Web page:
Times change, but the basic purpose of employee uniforms has remained the same over the centuries. Whether worn by Caesar’s Roman legions or by 21st century workers, employee uniforms are worn to provide their wearers the best protection available without sacrificing mobility.

Of course, uniforms have come a long way since the armor and leather outfits worn by Caesar’s troops. Thanks to advancements in fabric technology, today’s uniforms offer protection against many environmental and work-related threats that workers would have been vulnerable to just a few decades ago. Moreover, they are markedly more comfortable and fashionable to wear than their predecessors.

Present-day uniforms, for example, can routinely repel distracting stains, ward off clammy moisture, reduce or prevent shocking static, allow bothersome sweat to evaporate, and make their wearers safely visible within otherwise adverse environments. And uniforms made with highly sophisticated combinations of fibers can now protect their wearers from debilitating electrical burns or the disastrous effects of inadvertent chemical and acid spills.

An evolutionary combination

The multi-dimensional protection offered by today’s uniforms can be largely traced to an evolutionary combination of cotton, a natural fiber, and polyester, a synthetic that first became available for commercial use in 1953. When teamed for use as a single, blended fabric for uniforms, cotton contributes to their comfortable feel, while polyester brings durability, cleanliness and color steadfastness into the equation.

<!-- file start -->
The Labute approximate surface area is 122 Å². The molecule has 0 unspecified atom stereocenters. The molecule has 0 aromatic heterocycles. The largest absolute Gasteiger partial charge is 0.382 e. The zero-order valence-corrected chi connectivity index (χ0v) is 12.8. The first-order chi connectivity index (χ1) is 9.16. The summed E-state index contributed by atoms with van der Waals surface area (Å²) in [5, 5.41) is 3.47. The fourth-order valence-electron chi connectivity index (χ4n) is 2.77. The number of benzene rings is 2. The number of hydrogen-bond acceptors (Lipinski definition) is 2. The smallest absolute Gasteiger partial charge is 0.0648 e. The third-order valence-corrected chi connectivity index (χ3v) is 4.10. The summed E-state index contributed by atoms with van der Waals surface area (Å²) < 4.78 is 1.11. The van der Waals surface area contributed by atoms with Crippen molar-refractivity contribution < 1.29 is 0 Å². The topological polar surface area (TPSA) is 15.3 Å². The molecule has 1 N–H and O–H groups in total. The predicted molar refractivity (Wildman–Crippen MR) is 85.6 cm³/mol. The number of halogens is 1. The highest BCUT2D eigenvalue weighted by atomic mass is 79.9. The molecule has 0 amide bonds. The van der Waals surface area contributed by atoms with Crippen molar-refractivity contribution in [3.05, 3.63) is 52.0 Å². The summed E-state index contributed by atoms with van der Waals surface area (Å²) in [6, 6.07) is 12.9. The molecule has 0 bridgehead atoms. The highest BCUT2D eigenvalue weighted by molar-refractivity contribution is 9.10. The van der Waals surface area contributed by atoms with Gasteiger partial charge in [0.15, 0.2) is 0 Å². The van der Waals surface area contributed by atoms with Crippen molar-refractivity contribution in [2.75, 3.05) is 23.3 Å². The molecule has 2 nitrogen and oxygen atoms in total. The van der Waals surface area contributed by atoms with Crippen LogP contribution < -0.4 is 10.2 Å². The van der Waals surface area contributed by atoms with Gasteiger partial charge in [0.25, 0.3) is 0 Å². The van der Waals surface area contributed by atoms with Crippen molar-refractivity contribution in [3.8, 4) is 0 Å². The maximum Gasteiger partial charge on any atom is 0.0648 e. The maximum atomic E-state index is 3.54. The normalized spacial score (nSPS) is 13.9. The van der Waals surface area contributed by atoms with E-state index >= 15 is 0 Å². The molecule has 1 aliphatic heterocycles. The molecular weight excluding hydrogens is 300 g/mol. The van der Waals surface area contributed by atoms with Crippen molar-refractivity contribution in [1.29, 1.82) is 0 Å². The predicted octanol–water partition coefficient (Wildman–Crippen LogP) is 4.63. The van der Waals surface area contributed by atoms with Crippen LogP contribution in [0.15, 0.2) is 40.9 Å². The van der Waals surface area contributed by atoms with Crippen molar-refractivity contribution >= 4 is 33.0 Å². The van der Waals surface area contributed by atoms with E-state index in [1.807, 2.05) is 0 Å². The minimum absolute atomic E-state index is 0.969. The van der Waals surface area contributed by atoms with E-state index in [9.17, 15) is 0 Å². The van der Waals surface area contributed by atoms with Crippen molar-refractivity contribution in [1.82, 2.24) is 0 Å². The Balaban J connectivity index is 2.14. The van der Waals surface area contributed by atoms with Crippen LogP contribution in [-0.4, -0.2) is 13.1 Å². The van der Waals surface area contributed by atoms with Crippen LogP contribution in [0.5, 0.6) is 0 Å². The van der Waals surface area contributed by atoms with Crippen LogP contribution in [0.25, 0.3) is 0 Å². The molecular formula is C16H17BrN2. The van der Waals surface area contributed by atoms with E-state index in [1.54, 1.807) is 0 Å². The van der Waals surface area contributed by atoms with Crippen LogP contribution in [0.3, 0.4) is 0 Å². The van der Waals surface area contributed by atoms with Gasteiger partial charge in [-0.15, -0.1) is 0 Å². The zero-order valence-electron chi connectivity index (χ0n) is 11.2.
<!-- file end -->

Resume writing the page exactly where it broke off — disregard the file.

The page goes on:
The polyester fibers used in today’s uniforms are decades removed — both literally and figuratively — from their original commercialized version. Polyester is now produced in significantly shorter strands that are spun and carded like natural fibers, resulting in a structure that’s similar to cotton — all with the aim of providing enhanced, overall comfort for workers. Meanwhile, the cotton fibers used in uniforms that provide highly specialized protective attributes — such as protection against flames and acids — have also undergone a transformation. The cotton fibers used in such uniforms are now routinely treated at the molecular level to transform them into what are widely viewed as “smart fibers.”

Generally speaking, many of today’s uniforms feature a combination of cotton and polyester fibers so that the positive attributes of each work together to provide the maximum in protection and comfort for their wearers. It is for this reason that 35/65 cotton/polyester blends are particularly popular with many companies and their workers.

A good illustration

A good illustration of how uniforms have evolved over the decades in order to help provide the best possible protection for workers is flame-resistant (FR) garments with “smart fibers.” FR uniforms are manufactured today to be almost immediately self-extinguishing upon removal of an ignition source. Keep in mind that FR garments do not prevent an electrical burn fromoccurring, but do prevent the burning fromcontinuing, which is the cause of the worst type of worker injuries — those that often cause grotesque disfigurations requiring multiple surgeries.